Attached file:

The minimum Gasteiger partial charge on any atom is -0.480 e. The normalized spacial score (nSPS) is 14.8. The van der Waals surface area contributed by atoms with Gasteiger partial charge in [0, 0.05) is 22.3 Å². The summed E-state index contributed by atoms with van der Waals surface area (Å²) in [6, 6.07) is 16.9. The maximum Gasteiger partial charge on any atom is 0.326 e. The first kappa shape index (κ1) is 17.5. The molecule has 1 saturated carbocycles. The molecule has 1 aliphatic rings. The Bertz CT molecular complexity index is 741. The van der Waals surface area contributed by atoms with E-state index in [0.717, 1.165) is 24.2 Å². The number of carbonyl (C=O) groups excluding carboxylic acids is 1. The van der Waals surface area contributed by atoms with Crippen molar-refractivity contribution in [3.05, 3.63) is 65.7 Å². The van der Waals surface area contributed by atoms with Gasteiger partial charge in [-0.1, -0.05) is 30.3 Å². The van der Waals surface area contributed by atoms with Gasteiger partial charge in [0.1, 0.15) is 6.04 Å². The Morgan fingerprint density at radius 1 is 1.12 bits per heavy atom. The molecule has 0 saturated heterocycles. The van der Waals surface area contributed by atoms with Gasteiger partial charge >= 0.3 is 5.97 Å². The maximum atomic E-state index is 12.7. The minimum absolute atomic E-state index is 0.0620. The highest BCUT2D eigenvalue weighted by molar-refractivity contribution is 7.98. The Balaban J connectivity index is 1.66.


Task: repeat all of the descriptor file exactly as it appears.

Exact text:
The minimum Gasteiger partial charge on any atom is -0.480 e. The normalized spacial score (nSPS) is 14.8. The van der Waals surface area contributed by atoms with Gasteiger partial charge in [0, 0.05) is 22.3 Å². The summed E-state index contributed by atoms with van der Waals surface area (Å²) in [6, 6.07) is 16.9. The maximum Gasteiger partial charge on any atom is 0.326 e. The first kappa shape index (κ1) is 17.5. The molecule has 1 saturated carbocycles. The molecule has 1 aliphatic rings. The Bertz CT molecular complexity index is 741. The van der Waals surface area contributed by atoms with E-state index in [0.717, 1.165) is 24.2 Å². The number of carbonyl (C=O) groups excluding carboxylic acids is 1. The van der Waals surface area contributed by atoms with Crippen molar-refractivity contribution in [3.05, 3.63) is 65.7 Å². The van der Waals surface area contributed by atoms with Gasteiger partial charge in [-0.1, -0.05) is 30.3 Å². The van der Waals surface area contributed by atoms with Gasteiger partial charge in [0.1, 0.15) is 6.04 Å². The Morgan fingerprint density at radius 1 is 1.12 bits per heavy atom. The molecule has 0 saturated heterocycles. The van der Waals surface area contributed by atoms with Gasteiger partial charge >= 0.3 is 5.97 Å². The maximum atomic E-state index is 12.7. The minimum absolute atomic E-state index is 0.0620. The highest BCUT2D eigenvalue weighted by molar-refractivity contribution is 7.98. The Balaban J connectivity index is 1.66.